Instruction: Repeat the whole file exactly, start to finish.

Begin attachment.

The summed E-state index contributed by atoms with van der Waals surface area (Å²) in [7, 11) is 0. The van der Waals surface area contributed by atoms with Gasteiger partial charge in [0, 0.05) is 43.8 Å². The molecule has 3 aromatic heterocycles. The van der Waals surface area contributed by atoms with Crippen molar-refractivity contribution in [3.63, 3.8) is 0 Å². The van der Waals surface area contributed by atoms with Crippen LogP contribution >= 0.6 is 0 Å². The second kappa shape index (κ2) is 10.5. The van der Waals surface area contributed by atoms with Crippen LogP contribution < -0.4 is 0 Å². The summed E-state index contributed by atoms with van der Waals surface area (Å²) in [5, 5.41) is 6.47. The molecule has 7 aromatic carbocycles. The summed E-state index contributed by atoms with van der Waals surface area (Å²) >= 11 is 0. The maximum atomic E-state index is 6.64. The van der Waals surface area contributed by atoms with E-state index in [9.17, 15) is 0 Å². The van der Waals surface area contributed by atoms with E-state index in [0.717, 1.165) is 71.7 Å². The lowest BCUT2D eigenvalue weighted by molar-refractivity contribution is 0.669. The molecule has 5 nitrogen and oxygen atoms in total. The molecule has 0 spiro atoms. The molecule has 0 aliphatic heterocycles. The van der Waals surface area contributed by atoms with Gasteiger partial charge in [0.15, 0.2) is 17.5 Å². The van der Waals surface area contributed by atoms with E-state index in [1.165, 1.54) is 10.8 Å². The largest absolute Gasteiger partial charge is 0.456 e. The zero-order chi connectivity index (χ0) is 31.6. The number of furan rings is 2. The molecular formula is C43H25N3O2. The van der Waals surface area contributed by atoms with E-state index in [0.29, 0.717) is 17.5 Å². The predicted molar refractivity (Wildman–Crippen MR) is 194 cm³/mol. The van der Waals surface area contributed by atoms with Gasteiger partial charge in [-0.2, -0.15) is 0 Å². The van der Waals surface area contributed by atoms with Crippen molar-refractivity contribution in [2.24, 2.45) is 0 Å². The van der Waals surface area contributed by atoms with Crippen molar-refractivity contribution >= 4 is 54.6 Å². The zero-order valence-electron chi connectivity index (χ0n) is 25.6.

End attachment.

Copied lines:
The summed E-state index contributed by atoms with van der Waals surface area (Å²) in [7, 11) is 0. The van der Waals surface area contributed by atoms with Gasteiger partial charge in [0, 0.05) is 43.8 Å². The molecule has 3 aromatic heterocycles. The van der Waals surface area contributed by atoms with Crippen molar-refractivity contribution in [3.63, 3.8) is 0 Å². The van der Waals surface area contributed by atoms with Crippen LogP contribution >= 0.6 is 0 Å². The second kappa shape index (κ2) is 10.5. The van der Waals surface area contributed by atoms with Crippen LogP contribution < -0.4 is 0 Å². The summed E-state index contributed by atoms with van der Waals surface area (Å²) in [5, 5.41) is 6.47. The molecule has 7 aromatic carbocycles. The summed E-state index contributed by atoms with van der Waals surface area (Å²) >= 11 is 0. The maximum atomic E-state index is 6.64. The van der Waals surface area contributed by atoms with E-state index in [9.17, 15) is 0 Å². The van der Waals surface area contributed by atoms with E-state index in [0.717, 1.165) is 71.7 Å². The lowest BCUT2D eigenvalue weighted by molar-refractivity contribution is 0.669. The molecule has 5 nitrogen and oxygen atoms in total. The molecule has 0 spiro atoms. The molecule has 0 aliphatic heterocycles. The van der Waals surface area contributed by atoms with Gasteiger partial charge in [0.15, 0.2) is 17.5 Å². The van der Waals surface area contributed by atoms with E-state index in [1.165, 1.54) is 10.8 Å². The largest absolute Gasteiger partial charge is 0.456 e. The zero-order chi connectivity index (χ0) is 31.6. The number of furan rings is 2. The molecular formula is C43H25N3O2. The van der Waals surface area contributed by atoms with E-state index in [0.29, 0.717) is 17.5 Å². The predicted molar refractivity (Wildman–Crippen MR) is 194 cm³/mol. The van der Waals surface area contributed by atoms with Gasteiger partial charge in [-0.2, -0.15) is 0 Å². The van der Waals surface area contributed by atoms with Crippen molar-refractivity contribution in [2.24, 2.45) is 0 Å². The van der Waals surface area contributed by atoms with Crippen molar-refractivity contribution >= 4 is 54.6 Å². The zero-order valence-electron chi connectivity index (χ0n) is 25.6.